Growing on track
The rate at which your baby grows in the first year depends on several factors, including gender, diet, and genetics.
According to the American Academy of Pediatrics (AAP), infants grow approximately 1 inch per month from birth to 6 months. Between 4 and 7 months, your baby will gain approximately 1 to 1¼ pounds a month. But your baby’s specific weight and height are not as important as her rate of growth. During regular exams your baby’s doctor will use a standard growth chart to compare her weight, height and head circumference with those of other babies to ensure she’s growing at the expected rate.
Although a baby’s rate of growth is individual, there’s a general principle that applies to the physical development of all babies: milestones are always achieved in the same order, as each one depends on the previous stages. For example a baby must learn to use her hands before her fingers, and learn to hold her head up before she can sit up, crawl, and eventually walk. Some babies skip milestones such as the crawling stage altogether, and go right from scooting along on their bottoms to walking. Don’t be too concerned if your baby’s development doesn’t exactly match that of other babies.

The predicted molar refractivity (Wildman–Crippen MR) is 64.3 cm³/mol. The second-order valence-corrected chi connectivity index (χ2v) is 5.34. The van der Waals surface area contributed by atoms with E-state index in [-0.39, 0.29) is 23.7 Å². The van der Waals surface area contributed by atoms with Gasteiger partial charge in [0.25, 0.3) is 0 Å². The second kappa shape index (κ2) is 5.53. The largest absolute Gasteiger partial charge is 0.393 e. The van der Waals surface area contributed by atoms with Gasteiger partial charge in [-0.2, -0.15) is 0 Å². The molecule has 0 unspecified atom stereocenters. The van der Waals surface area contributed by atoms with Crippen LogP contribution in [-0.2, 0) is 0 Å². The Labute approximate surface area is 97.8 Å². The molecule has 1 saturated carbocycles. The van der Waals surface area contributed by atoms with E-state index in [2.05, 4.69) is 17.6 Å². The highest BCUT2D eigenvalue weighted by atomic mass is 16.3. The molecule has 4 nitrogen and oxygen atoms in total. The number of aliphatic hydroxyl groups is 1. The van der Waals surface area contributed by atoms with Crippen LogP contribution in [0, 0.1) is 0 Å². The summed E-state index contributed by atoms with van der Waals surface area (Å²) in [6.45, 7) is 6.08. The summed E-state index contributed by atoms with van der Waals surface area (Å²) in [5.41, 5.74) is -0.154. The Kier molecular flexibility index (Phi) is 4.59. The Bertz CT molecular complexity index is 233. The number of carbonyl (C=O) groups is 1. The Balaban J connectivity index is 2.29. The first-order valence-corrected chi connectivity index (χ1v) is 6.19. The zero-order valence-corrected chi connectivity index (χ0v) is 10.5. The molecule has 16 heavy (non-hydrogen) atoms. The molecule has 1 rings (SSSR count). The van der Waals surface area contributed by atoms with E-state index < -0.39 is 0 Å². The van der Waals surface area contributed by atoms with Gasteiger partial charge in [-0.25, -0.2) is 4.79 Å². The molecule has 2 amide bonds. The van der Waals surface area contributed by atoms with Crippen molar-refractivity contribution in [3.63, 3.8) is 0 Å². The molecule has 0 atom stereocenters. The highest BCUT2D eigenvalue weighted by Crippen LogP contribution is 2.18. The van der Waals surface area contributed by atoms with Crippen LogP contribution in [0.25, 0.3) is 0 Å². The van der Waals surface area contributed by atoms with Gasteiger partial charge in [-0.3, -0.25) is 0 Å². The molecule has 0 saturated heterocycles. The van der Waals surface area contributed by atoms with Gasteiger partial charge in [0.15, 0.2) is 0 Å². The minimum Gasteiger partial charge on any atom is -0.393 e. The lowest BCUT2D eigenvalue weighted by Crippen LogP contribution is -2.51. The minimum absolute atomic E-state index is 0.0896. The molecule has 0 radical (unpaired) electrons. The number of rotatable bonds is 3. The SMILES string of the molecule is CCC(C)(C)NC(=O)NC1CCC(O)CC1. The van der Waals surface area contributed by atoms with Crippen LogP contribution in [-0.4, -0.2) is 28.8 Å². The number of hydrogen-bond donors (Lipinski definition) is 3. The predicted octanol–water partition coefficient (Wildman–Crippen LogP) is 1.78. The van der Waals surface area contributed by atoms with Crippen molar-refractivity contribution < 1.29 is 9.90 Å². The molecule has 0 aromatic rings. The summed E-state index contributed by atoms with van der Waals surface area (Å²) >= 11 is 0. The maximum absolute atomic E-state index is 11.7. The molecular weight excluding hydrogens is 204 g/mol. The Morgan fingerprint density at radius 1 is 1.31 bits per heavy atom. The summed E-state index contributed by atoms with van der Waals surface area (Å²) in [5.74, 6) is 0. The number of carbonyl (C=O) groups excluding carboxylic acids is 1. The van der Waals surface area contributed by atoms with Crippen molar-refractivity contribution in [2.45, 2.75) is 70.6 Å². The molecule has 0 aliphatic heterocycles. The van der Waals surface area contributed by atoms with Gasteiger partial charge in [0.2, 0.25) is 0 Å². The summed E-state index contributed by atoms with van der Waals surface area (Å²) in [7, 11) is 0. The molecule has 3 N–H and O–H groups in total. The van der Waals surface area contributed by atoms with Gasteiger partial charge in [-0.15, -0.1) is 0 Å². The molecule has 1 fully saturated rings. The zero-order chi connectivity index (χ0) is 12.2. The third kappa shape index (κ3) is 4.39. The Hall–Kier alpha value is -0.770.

According to the AAP, nature and nurture work together as your baby’s brain develops. While genetics play a role in determining your child’s skills and abilities, research shows her environment plays an equally significant role. Experiences that fill a baby’s first days, months, and years have a great impact on how her brain develops.
Create a stimulating environment
You can help promote both brain and physical development by interacting with your baby and providing a loving and stimulating environment. Expose her to language, play, exploration, books, music, appropriate toys, and plenty of supervised tummy time. All of these factors will allow her the opportunity to grow and develop to her full potential.
Ready to track your child’s weight and length online? Click here to get started with our Child Growth Tracker.